Members could be at risk of paying more for their health insurance, or losing it completely, once the American Rescue Plan Act (ARPA) subsidies expire at the end of 2022.
The ARPA responded to the increased need for affordable health coverage during COVID-19 by extending enrollment periods and increase tax credits. These allowed millions of members to find Marketplace coverage, but with the 2022 expiration nearing, an estimated 3 million members may lose coverage.
Members in All Income Levels See Savings Under the ARPA
What makes the ARPA so unique is its impact on a wide net of members.
In addition to improving subsides for low-income individuals, the ARPA extended subsides for those higher up on the income level. The ARPA improves affordability and extended member access to plans by:
- Lowering the premium contribution limit for households between 100-400% of the federal poverty level (FPL).
- Offering no-premium coverage for households from 100-150% FPL.
- Lowering the premium contribution limit to 8.5% and extending tax credits for the first time to households above 400% FPL.
Open Enrollment 2022 owes part of its success to the increased accessibility to zero- and low-premium plans on the Marketplace. The ARPA contributed to a record 14.5 million individuals enrolling in 2022 Marketplace coverage, a 21% increase compared to the previous year.
Individuals with access to zero-premium plans on the Federally Facilitated Marketplace (FFM) increased from 43% in 2021 to 62% in 2022. Additionally, individuals with access to plans that cost less than $50 per month increased to 73% in 2022 compared to 57% in 2021.
But these benefits and enrollment gains are in jeopardy with the ARPA set to expire at the end of 2022.
The End of the ARPA Spells Trouble for Everyone
Of the 19.6 million individuals enrolled in the ACA Marketplace, The Assistant Secretary for Planning and Evaluation (ASPE) estimates 13.4 million will be negatively affected by the ARPA expiration. This is not to say that over 13 million people will lose coverage, but many will and even more will end up paying more for the same coverage.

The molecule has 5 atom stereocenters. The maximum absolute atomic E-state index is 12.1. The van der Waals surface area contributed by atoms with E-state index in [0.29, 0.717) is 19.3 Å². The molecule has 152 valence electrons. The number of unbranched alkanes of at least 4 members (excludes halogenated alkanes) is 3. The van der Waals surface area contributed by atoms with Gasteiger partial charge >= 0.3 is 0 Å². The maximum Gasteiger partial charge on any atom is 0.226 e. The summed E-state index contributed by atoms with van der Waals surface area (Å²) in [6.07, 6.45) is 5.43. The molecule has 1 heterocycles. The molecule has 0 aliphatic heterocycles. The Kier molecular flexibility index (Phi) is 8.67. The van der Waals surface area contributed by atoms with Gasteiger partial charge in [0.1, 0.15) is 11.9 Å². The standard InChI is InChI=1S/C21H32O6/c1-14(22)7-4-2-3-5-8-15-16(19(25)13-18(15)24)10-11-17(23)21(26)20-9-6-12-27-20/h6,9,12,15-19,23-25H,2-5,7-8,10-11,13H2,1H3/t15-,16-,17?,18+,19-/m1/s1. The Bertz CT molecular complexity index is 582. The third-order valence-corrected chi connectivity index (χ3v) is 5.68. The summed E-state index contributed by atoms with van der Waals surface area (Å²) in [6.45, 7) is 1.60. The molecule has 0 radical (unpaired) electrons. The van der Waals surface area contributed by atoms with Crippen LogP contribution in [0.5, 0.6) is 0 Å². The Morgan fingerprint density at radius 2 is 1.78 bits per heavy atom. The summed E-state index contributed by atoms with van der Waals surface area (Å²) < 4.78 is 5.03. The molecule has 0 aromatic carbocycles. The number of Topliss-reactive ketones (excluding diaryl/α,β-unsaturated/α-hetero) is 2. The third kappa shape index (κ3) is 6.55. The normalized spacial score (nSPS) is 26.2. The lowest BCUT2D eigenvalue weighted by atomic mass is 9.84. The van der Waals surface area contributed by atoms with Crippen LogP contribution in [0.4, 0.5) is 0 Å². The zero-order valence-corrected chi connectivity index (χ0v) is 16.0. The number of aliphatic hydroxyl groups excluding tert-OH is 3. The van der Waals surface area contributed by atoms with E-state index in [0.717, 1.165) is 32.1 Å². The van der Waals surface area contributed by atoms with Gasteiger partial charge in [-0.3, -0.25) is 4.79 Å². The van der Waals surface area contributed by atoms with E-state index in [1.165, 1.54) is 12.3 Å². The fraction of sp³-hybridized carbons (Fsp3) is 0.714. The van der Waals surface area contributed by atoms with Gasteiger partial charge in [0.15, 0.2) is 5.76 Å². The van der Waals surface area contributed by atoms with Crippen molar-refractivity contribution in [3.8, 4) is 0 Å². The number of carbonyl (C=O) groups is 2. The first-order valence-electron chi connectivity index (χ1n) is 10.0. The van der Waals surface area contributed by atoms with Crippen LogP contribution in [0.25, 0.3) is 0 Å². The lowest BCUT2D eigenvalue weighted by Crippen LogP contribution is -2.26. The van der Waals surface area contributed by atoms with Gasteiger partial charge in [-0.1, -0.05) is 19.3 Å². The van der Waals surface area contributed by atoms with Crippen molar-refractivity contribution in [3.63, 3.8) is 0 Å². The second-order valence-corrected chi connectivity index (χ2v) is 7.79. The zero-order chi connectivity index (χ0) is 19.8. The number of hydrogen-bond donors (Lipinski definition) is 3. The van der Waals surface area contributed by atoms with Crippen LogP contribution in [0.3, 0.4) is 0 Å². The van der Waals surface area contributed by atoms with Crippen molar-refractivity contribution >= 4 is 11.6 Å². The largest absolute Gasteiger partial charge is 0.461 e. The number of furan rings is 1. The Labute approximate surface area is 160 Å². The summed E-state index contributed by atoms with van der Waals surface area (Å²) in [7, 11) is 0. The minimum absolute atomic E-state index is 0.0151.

The transition from zero to low premium plans may result in millions of members losing coverage. Members that transitioned to plans that cost as low as $1 per month will need to establish payment channels. Adding hoops to jump through only limits access to coverage.
Experts project that 15% of those currently enrolled in the Marketplace would lose coverage without the increased tax credits. Most of these individuals that will become uninsured fall between 133% and 400% FPL.
Potential Premium Increases Hurt Older Members in Rural Communities
In addition to individuals who will lose coverage altogether, ASPE expects 8.9 million enrollees to experience a reduction in their subsidies and 1.5 million to lose subsidies entirely.
The return of the subsidy cliff (where those above 400% of the FPL don’t receive any tax credits) will cause many to lose all their tax credits. Often overlooked due to relatively high-income levels, older individuals in rural areas are at significant risk of overpaying for coverage.
Uncertainty Surrounding 2023 Plan Rates Reduce Affordability
In addition to losing premium tax credits, members must worry about the rise of base plan rates. Health plans are struggling to determine plan details and pricing for 2023 due to potential risk-pool changes.
Members between 18 and 34 will experience the most significant loss of coverage following the ARPA expiration. Health plans must adjust as their younger and healthy members leave. Projected risk pools determine plan pricing, so this uncertainty about the 2023 population has many health plans making conservative estimates and raising their rates.
Some states expressed their intention of providing rates under the assumption that the ARPA will expire; others are providing two rates for either outcome.
Neither health plans nor members enjoy the uncertainty surrounding the ARPA. With health plans planning for next year, Congress receives push back on all sides to end this state of limbo.
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Josh Schultz is a Senior Policy Analyst at Softheon, where he advises the company on health policy issues affecting businesses and government health agencies. Prior to Softheon, Josh worked for a non-profit agency assisting Medicare beneficiaries, a technology company, and consulting firms.